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Volume 14, Issue 19 ~ May 11 - May 17, 2006

Got an Environmental Question? Send it to: EARTH TALK, c/o E/The Environmental Magazine, P.O. Box 5098, Westport, CT 06881. Or submit your question at: Or e-mail us at:
From the Editors of E/The Environmental Magazine

Environmental Justice for All

Carrying a 30-year campaign to Katrina’s victims

How is it that African-Americans are said to suffer the most in the U.S. from pollution and other environmental ills?

—Jon Stein, Novato, Cal.

While Robert Bullard did research for his sociology Ph.D. in Houston in 1979, he noticed that all the city’s garbage dumps were located in and around neighborhoods inhabited primarily by African Americans — though blacks only accounted for a quarter of the city’s population. Bullard hypothesized that such discriminatory siting was no coincidence, especially since Houston had no zoning laws to regulate land use. At the time, his findings helped a middle class African American community in the city prevent the building of a new dump in their neighborhood.

Fearful that the Houston situation was no anomaly, Bullard cast his net wider to find more examples of what he called environmental racism. Indeed, he found not only dumps, but also polluting factories and other industrial blemishes throughout the American Southeast — from West Virginia to Alabama to Texas to Louisiana to Florida — located where poor and sometimes middle class African Americans lived. While discriminatory decision-making was no doubt a factor, Bullard also theorized that such communities’ lack of political experience also contributed to their predicament.

Such realizations gave birth to an entire new political movement, and today thousands of activists in the U.S. and elsewhere monitor policy making, lobby for new laws and fight City Hall in the struggle for environmental justice.

Bullard’s 1990 book, Dumping in Dixie: Race, Class, and Environmental Quality, notes that the kinds of problems he uncovered in black communities in the Southeast are not limited to a particular region or ethnicity.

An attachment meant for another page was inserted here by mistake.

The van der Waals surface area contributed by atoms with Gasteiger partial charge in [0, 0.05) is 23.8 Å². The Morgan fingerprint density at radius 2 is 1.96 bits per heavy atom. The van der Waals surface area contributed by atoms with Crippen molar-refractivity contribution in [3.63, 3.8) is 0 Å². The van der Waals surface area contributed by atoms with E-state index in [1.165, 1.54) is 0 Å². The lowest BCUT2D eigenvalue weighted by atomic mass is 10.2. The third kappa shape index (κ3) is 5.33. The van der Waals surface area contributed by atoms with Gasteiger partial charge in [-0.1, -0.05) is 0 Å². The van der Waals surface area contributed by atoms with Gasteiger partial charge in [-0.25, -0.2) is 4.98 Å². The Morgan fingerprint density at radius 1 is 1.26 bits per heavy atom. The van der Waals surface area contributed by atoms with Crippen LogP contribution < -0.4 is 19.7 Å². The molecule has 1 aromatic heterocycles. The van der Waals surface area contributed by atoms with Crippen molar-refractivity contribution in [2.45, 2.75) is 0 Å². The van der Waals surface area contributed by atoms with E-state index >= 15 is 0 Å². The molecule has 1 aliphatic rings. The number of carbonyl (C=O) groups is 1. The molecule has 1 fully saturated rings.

“People of color in all regions of the country bear a disproportionate share of the nation’s environmental problems,” he wrote. The book, now in its third edition, highlights some of the cases Bullard considered over two decades and makes a compelling case for taking into account issues of fairness in siting and remediating hazardous facilities.

Bullard’s pioneering work also helped shatter the myth that minority communities didn’t care about the environment. With financial help from the Charles Stewart Mott Foundation, Bullard convened the first National People of Color Environmental Summit in October 1991. A year later, he published the first version of the People of Color Environmental Groups Directory with listings for more than 300 different groups in the U.S. alone. An expanded version of the directory released in 2000 is available free online from the website of Bullard’s Environmental Justice Resource Center at Clark Atlanta University.

These days Bullard is marshalling all the resources he can to monitor the mother of all clean-ups in post-Katrina New Orleans. He has been highly critical of the slow pace of federal and state efforts. Acknowledging that funds are limited, Bullard wonders, “which neighborhoods will get cleaned up and which ones will be left contaminated.”

This time, citizens have Bullard and the thousands of environmental justice activists he inspired on their side.


For more information:

• Environmental Justice Resource Center at Clark Atlanta University:

• People of Color Environmental Groups Directory:

Email your environmental questions to

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